<img height="1" width="1" style="display:none" src="https://www.facebook.com/tr?id=902091163243171&amp;ev=PageView&amp;noscript=1">
  Questions? Call Us (800) 626 2787

Can I Go Two Months Without Sugar?

Posted by Sarah Lobban on 8/8/2018 7:42:00 AM


Hi. My name is Sarah, and I am addicted to sugar. I adore the sweet stuff in any form it takes: cookies, candy, lattes swirled with caramel syrup and cupcakes swirled with icing. I have eaten Oreos for breakfast – no, not Oreo O’s. Those are gross. I mean one of those check-out lane cups of mini-Oreos, with milk poured over it, eaten with a spoon like cereal. Yum.

 Delicious terrible sugar.

My ideal breakfast, TBH.


My love affair with sugar has gotten to the point where it’s a running joke around the Century office. Just the other week, one of my coworkers who has a wedding coming up brought in some cake samples.

“Anyone want to try these?” he asked. No response. “Any one? No one? Sarah?”

I’m not complaining about being called out here, FYI. I did end up eating half the samples, and I’m gonna go on record as saying: he needs to choose the lemon cake for his wedding. It was divine.

I’ve also become a human garbage disposal of sorts. If anyone can’t finish a sweet snack, or ends up with an extra candy bar, they know whose desk to bring it to to ensure it disappears by the end of the day.

There is a box of open donuts sitting behind me as I type this.It doesn't help that someone brings food in here every other day. 

There has been an open box of donuts sitting behind all morning, as I type this.


What I’m saying is, I may have a sliiiight sugar problem.

Now, I know there’s nothing wrong with the occasional indulgence, but at the same time, I can’t pretend the amount of sugar I eat is good for me. There are multiple health problems that are tied to excess sugar intake. Hopefully, I’m not so far gone that I have to worry about the big scary-sounding ones (increased risk of cancer, heart disease, and dementia), but even the little inconveniences caused by extra sugar, like low energy, anxiety or feeling blue, and skin breakouts, are things I’d rather avoid in my life.  

blur-cakes-close-up-416534This is what it means to have color variety in your diet, right?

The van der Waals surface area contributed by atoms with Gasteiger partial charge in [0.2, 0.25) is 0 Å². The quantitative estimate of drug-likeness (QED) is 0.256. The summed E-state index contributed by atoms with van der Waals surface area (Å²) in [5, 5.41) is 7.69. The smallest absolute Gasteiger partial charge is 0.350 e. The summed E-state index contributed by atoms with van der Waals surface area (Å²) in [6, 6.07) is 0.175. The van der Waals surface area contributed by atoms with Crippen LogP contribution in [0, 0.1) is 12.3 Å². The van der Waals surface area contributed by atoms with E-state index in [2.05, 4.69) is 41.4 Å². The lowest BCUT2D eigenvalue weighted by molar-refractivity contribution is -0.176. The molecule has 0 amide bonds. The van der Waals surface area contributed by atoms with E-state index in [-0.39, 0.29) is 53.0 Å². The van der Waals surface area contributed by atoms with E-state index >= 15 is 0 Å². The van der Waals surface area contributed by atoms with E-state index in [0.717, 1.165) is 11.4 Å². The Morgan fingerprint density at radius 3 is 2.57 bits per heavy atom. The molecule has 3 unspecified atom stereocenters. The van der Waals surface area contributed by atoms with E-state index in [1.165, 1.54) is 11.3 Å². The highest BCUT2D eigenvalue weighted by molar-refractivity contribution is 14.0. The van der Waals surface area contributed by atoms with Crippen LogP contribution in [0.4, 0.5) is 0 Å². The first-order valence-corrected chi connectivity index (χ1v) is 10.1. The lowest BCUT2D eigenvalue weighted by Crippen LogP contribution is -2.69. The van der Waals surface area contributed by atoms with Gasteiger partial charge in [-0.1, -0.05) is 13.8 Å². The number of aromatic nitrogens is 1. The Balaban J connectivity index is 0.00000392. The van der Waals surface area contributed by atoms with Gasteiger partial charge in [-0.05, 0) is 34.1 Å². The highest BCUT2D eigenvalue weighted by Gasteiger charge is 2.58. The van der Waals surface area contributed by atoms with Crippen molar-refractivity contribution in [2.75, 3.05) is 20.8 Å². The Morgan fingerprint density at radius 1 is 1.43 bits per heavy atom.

So for August and September, I’ll be taking a break from sugar – or at least, the cookies-and-candy added kind. I’m going to keep a log and see how it goes, and see if I notice any changes in energy, mood or skin health during the time. I’ll check in with you at the end of this month, midway through my sugar purge, and again at the end of September for the final report. I’m sharing this with you now so you can help keep me honest: knowing I’ll have to publicly disclose any cheating will likely be enough to stop me from doing it.

I’ve always found it’s helpful to have guidelines, so here’s what I’ll be holding myself to:


  1. Natural sugars, such as those found in fruits and vegetables, are okay. However, I’ll stick with lower-sugar fruits like apples, berries and citrus fruits.
  2. No foods with added sugar. This means no canned pasta sauce, no ketchup or BBQ sauce, no sports drinks, no store-bought baked goods, and no to many other things. I will be cooking a lot, which is okay! I like cooking.
  3. Don't just throw in fake sugar to get by! I eat relatively few artificial sweeteners anyway; I'll reduce those too. Mostly I want to avoid handling sugar cravings by dumping handfuls of aspartame into my food. 
  4. Only drink alcohol that has no sugar. No Cosmopolitans for this girl. I’ll still permit myself one or two no-sugar drinks on the weekend, though (let me tackle one vice at a time, people).
  5. No eating out at restaurants. I can’t control what sugar they put into their food, so I’m just not going to risk it.
  6. Honey and maple syrup (yes, even pure maple syrup, not the pancake kind) count as sugar. I won’t eat these either. Which is going to make oatmeal very boring.


The Exception to Rule 2

Like a lot of people who work out, I take protein powder. I checked, and the kind I use has 1 gram of sugar per serving. Would it be better if I didn’t use it? Probably, since the powder tastes sweet and removing it from my diet would probably help my taste buds re-acclimate to life without a daily KitKat. Well, too bad. I’m keeping the protein powder. I will, however, mix it with water instead of milk (uuuuugh).


That’s all I can think of for now! If I come up with any more, I’ll write down when I come up with/implement them and let you know in the end-of-August update. If you have any extra pointers I should know, or if you’ve ever gone sugar-free before and have any advice, please send it my way! I’m going to need all the help I can get! I’ll make a point to regularly check back for comments on this post.


Filed Under:

Insider, Century, Fitness, health